• Though the administration of vitamin D has not been proven to be an effective treatment for SAD, researchers have postulated that it may be helpful due to decreased vitamin D levels observed in SAD patients.[1]
    • Studies intended to determine the efficacy of vitamin D as a treatment for SAD have yielded mixed results.


Surgery is not recommended for the management of SAD.


  • There are no established measures for the primary prevention of SAD.
  • Measures for the secondary prevention of SAD include:[8]
    • Getting an adequate amount of sleep
    • Eating a healthy, balanced diet
    • Taking medicine as directed
    • Exercising regularly
    • Avoiding alcohol and illegal drugs


  1. 1.00 1.01 1.02 1.03 1.04 1.05 1.06 1.07 1.08 1.09 1.10 1.11 1.12 1.13 1.14 National Institute of Mental Health. “Seasonal Affective Disorder.” 2016.
  2. 2.00 2.01 2.02 2.03 2.04 2.05 2.06 2.07 2.08 2.09 2.10 2.11 2.12 Melrose S (2015). "Seasonal Affective Disorder: An Overview of Assessment and Treatment Approaches.". Depress Res Treat. 2015: 178564. PMC 4673349Freely accessible. PMID 26688752. doi:10.1155/2015/178564.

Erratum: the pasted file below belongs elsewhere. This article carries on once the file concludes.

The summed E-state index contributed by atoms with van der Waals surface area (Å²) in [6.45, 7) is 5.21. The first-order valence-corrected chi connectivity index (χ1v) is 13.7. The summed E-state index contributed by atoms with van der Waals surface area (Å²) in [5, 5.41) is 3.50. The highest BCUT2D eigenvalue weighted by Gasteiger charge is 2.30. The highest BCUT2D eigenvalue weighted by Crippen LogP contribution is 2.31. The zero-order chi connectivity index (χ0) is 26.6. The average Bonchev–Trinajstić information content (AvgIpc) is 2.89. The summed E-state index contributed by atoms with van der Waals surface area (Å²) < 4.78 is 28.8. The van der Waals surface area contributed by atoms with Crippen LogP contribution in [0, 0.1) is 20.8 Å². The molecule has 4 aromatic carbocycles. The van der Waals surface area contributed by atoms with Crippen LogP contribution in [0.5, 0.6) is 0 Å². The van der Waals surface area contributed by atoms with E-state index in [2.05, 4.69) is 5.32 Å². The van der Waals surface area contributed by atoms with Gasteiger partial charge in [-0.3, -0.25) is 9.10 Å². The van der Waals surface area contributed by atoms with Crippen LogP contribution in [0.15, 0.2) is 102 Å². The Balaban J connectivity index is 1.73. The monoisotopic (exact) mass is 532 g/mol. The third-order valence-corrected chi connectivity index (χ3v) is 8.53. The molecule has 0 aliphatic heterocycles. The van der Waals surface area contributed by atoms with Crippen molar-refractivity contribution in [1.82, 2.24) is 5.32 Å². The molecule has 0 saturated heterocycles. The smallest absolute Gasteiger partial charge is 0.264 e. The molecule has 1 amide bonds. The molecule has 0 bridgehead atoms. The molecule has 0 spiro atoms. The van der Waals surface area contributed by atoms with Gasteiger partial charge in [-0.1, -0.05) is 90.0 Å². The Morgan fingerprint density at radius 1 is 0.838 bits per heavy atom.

3. 3.0 3.1 3.2 Diagnostic and statistical manual of mental disorders : DSM-5. Washington, D.C: American Psychiatric Association. 2013. ISBN 0890425558. 
  4. 4.0 4.1 Lurie SJ, Gawinski B, Pierce D, Rousseau SJ (2006). "Seasonal affective disorder.". Am Fam Physician. 74 (9): 1521–4. PMID 17111890. 
  5. 5.0 5.1 Nussbaumer B, Kaminski-Hartenthaler A, Forneris CA, Morgan LC, Sonis JH, Gaynes BN; et al. (2015). "Light therapy for preventing seasonal affective disorder.". Cochrane Database Syst Rev (11): CD011269. PMID 26558494. doi:10.1002/14651858.CD011269.pub2. 
  6. Avery, D H (2001). "Dawn simulation and bright light in the treatment of SAD: a controlled study". Biological Psychiatry. 50 (3): 205–216 = id = 11513820. Retrieved 2007-05-05. 
  7. 7.0 7.1 Modell, Jack (2005). "Seasonal affective disorder and its prevention by anticipatory treatment with bupropion XL Biological Psychiatry". 58 (8): 658–667. 16271314. 
  8. 8.0 8.1 8.2 8.3 8.4 U.S. National Library of Medicine. MedlinePlus. “Seasonal affective disorder.” 2016.
  9. U.S. National Library of Medicine. MedlinePlus. “Bupropion.” 2016.
  10. U.S. National Library of Medicine. MedlinePlus. “Sertraline.” 2016.